Day Three – Telegraph Track to Southern Hills Station

Day Three Monday 25/09/2006
We all slept extremely well after being in bed very early & quite exciting so we were away about 8-00. Not far along we came across two more tanks 100ks from Norseman, 50ks would be a good days work with the horses so we figure this would be where they camped on trips to town.







Drove straight past the Fraser Range road as Tim was speeding (about 20kph) so I had to stop him as the computer GPS shouted at me to go back – it was an amazing tool. Fraser Range road was no better as there had been a fire through. When it is burnt nothing existing survives, all the trees are dead but the regrowth is phenomenal, this is why there are so many trees on the road. Stopped at a rock waterhole for a look. This spot would have been amazing for droving as the Fraser Range road goes for miles, the rock hole was built up with rocks to help it hold more water. What a wonderful sight when we found the Western gate to Southern Hills, about 10-30 now & we are here, it feels like such an achievement.



Not far inside the property we came across a hill which we climbed & added a rock as Tom would have done. In the distance we could see Mt Malcolm so it gave us a good idea of the size & location of the station. Excitement rising now as we are looking for the homestead, Don looking at the map Barry looking at the computer, Don & Barry arguing which way to go, as it turned out we got to know the roads very well & either way would have done. The Southern Hills road in was graded & like a highway & then we came across a miners camp so we were starting to get the gist of current day happenings. Not much further we could see a very large cleared area (100s acres) with the shearing shed in the distance on the hill & what looked like the statue of an enormous camel, then it ran off so we figured it wasn’t a statue after all. Turned off the highway into the homestead & here we are, first thing we noticed was prickles everywhere.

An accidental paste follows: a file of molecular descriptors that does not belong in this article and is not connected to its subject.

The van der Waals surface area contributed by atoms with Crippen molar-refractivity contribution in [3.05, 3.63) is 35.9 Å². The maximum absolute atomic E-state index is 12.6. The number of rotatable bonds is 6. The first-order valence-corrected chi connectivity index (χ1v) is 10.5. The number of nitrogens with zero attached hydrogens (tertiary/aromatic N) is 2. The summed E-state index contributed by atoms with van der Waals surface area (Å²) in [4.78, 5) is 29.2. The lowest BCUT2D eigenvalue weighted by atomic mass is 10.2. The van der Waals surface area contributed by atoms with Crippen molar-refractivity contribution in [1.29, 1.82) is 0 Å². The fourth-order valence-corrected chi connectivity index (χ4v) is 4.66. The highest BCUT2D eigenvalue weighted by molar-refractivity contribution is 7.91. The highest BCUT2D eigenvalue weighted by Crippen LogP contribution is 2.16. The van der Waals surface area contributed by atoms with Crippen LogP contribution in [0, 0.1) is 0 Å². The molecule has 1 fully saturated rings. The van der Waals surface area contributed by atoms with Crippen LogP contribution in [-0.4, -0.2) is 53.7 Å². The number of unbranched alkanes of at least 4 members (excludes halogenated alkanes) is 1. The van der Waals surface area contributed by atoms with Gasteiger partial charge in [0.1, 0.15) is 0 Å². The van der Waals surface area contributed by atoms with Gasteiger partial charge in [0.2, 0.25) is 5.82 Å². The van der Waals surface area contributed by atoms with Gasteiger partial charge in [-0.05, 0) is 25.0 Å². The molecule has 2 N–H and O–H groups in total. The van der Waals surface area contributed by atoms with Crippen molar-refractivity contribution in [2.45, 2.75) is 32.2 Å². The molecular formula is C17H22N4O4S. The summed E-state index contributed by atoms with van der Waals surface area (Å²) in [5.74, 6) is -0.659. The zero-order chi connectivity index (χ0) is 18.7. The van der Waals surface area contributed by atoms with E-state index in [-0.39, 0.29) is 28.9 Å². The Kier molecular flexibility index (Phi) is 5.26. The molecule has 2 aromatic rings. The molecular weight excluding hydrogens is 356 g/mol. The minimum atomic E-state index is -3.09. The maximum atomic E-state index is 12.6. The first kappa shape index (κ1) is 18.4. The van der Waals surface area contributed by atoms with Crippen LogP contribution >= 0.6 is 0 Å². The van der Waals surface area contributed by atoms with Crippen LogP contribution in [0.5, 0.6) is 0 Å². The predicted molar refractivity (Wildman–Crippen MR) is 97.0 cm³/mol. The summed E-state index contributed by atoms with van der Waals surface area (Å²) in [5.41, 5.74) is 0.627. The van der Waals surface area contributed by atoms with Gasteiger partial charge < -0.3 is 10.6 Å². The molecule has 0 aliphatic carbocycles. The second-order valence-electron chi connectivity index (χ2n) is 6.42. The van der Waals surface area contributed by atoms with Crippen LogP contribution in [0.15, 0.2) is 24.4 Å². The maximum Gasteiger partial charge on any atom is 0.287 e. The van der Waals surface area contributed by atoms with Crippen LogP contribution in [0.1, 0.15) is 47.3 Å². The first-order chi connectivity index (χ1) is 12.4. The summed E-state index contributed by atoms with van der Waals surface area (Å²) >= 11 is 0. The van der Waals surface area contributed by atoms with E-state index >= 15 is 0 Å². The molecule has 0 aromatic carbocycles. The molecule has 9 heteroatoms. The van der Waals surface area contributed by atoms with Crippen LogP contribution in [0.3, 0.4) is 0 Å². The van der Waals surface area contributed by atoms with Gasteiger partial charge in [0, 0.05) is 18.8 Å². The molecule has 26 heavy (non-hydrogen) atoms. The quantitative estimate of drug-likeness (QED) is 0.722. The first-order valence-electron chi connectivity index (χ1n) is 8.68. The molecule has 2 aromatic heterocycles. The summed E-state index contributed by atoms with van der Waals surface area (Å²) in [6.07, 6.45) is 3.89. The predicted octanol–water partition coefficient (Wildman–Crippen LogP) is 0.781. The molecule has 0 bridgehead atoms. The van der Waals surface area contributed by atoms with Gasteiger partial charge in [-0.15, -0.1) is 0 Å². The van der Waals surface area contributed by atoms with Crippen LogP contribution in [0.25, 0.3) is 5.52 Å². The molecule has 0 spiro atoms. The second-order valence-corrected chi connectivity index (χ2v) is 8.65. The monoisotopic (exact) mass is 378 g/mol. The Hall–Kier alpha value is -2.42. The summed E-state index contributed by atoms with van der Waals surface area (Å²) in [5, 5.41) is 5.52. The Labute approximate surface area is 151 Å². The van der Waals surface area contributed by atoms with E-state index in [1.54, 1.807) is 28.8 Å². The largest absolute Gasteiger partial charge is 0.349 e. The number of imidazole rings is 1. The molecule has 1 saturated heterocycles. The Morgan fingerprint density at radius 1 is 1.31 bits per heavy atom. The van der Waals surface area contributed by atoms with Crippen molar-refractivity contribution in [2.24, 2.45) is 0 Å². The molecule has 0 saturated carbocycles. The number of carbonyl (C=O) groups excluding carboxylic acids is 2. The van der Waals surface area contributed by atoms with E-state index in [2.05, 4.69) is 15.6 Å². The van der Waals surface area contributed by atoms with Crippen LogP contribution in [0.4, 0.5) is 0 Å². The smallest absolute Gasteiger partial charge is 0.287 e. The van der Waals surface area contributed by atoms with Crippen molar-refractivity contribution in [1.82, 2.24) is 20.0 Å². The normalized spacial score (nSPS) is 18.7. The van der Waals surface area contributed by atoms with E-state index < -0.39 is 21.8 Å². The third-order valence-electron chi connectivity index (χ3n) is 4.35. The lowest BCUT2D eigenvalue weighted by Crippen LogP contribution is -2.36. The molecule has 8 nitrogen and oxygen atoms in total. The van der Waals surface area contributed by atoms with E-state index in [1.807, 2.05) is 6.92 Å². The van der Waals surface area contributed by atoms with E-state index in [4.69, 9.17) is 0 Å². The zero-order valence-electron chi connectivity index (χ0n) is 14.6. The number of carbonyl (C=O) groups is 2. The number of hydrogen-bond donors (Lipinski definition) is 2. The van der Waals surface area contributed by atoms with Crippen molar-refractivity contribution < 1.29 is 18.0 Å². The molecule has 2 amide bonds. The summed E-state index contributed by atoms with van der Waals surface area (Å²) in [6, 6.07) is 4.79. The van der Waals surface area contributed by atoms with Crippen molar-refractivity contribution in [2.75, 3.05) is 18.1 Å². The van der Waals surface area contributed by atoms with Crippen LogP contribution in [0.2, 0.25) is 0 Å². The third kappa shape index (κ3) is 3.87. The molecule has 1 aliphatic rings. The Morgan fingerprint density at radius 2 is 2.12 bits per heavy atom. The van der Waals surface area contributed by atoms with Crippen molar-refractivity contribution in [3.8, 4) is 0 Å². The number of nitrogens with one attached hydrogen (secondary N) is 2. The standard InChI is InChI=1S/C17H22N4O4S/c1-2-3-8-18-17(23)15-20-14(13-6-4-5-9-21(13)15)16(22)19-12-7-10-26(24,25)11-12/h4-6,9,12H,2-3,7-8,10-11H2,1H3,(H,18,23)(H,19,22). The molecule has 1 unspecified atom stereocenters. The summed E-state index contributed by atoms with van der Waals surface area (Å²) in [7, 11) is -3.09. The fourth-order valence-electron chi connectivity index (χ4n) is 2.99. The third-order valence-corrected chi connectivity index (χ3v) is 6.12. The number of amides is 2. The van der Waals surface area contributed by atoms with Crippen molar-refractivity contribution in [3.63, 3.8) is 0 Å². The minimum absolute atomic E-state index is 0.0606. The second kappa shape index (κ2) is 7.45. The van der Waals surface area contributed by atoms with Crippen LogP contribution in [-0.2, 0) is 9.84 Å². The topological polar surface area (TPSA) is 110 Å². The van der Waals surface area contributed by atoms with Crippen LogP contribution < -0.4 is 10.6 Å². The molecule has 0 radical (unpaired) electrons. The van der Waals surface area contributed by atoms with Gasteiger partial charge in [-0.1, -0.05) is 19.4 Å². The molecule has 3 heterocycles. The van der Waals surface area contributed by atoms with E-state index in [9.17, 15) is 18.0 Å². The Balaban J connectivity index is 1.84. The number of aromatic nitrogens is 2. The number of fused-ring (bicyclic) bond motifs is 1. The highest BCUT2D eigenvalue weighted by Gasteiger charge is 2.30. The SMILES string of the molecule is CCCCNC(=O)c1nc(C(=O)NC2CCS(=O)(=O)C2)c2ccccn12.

The homestead site was very much visible, although sadly the house has burnt down. In later years they have obviously built asbestos shearing quarters up against the back veranda & they are still standing, although rather scorched from the fire. We found the blacksmiths shop but no building remains. The shearing shed has been rebuilt but they have retained many of the old features like bush timber for the fleece bays & two very old wool presses. All the yards remain & are intact, the dip could be used immediately. East of the homestead are more remains of a house but looks like it was built later, we had lunch under a tree beside an old windmill. Went for a drive South then as we had arrived from the North West & before Mt Malcolm was the mine, hundreds of thousands perhaps millions of dollars worth of machinery just sitting, it almost looks like the place is in receivership. Had a good look around but decided we would catch up with Derek Louwe tomorrow as he will be arriving from Perth to do some work at the mine. Had a bit more of a look around the station at the mills & dams but most are dry so back to homestead to find a place to set up camp.















There seemed to be less prickles near where we had lunch so found a nice spot there at the base of the rocky outcrop, there has been a lot of work put in here trapping water. As the water runs down the rock face they have built catchments to steer the water into small dams. One spot would have been deep enough to swim in & we feel that would be the one Norah refers to in her story. Spent a lot more time poking around the house & sheds before an early night, we feel great tonight as we have made it.

Barry Dennis